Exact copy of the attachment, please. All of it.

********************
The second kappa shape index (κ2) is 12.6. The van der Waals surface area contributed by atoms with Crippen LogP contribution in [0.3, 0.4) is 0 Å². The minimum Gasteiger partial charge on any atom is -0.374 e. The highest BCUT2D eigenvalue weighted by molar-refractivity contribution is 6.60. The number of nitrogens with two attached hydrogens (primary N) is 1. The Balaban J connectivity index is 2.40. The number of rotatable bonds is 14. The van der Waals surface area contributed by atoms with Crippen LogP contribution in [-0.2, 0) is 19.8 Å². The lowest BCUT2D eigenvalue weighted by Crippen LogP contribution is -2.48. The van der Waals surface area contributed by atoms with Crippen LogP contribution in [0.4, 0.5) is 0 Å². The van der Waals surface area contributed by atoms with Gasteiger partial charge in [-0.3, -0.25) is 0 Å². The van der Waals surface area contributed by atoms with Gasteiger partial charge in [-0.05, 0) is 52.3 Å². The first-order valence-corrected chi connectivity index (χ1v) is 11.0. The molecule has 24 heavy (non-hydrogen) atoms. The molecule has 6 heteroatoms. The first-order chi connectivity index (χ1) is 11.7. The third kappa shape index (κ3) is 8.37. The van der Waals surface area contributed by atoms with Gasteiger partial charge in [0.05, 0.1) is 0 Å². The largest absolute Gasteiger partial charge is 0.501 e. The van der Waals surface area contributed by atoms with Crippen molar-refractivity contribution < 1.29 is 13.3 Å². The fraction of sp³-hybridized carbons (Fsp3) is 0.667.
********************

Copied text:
The second kappa shape index (κ2) is 12.6. The van der Waals surface area contributed by atoms with Crippen LogP contribution in [0.3, 0.4) is 0 Å². The minimum Gasteiger partial charge on any atom is -0.374 e. The highest BCUT2D eigenvalue weighted by molar-refractivity contribution is 6.60. The number of nitrogens with two attached hydrogens (primary N) is 1. The Balaban J connectivity index is 2.40. The number of rotatable bonds is 14. The van der Waals surface area contributed by atoms with Crippen LogP contribution in [-0.2, 0) is 19.8 Å². The lowest BCUT2D eigenvalue weighted by Crippen LogP contribution is -2.48. The van der Waals surface area contributed by atoms with Crippen LogP contribution in [0.4, 0.5) is 0 Å². The van der Waals surface area contributed by atoms with Gasteiger partial charge in [-0.3, -0.25) is 0 Å². The van der Waals surface area contributed by atoms with Gasteiger partial charge in [-0.05, 0) is 52.3 Å². The first-order valence-corrected chi connectivity index (χ1v) is 11.0. The molecule has 24 heavy (non-hydrogen) atoms. The molecule has 6 heteroatoms. The first-order chi connectivity index (χ1) is 11.7. The third kappa shape index (κ3) is 8.37. The van der Waals surface area contributed by atoms with Gasteiger partial charge in [0.05, 0.1) is 0 Å². The largest absolute Gasteiger partial charge is 0.501 e. The van der Waals surface area contributed by atoms with Crippen molar-refractivity contribution < 1.29 is 13.3 Å². The fraction of sp³-hybridized carbons (Fsp3) is 0.667.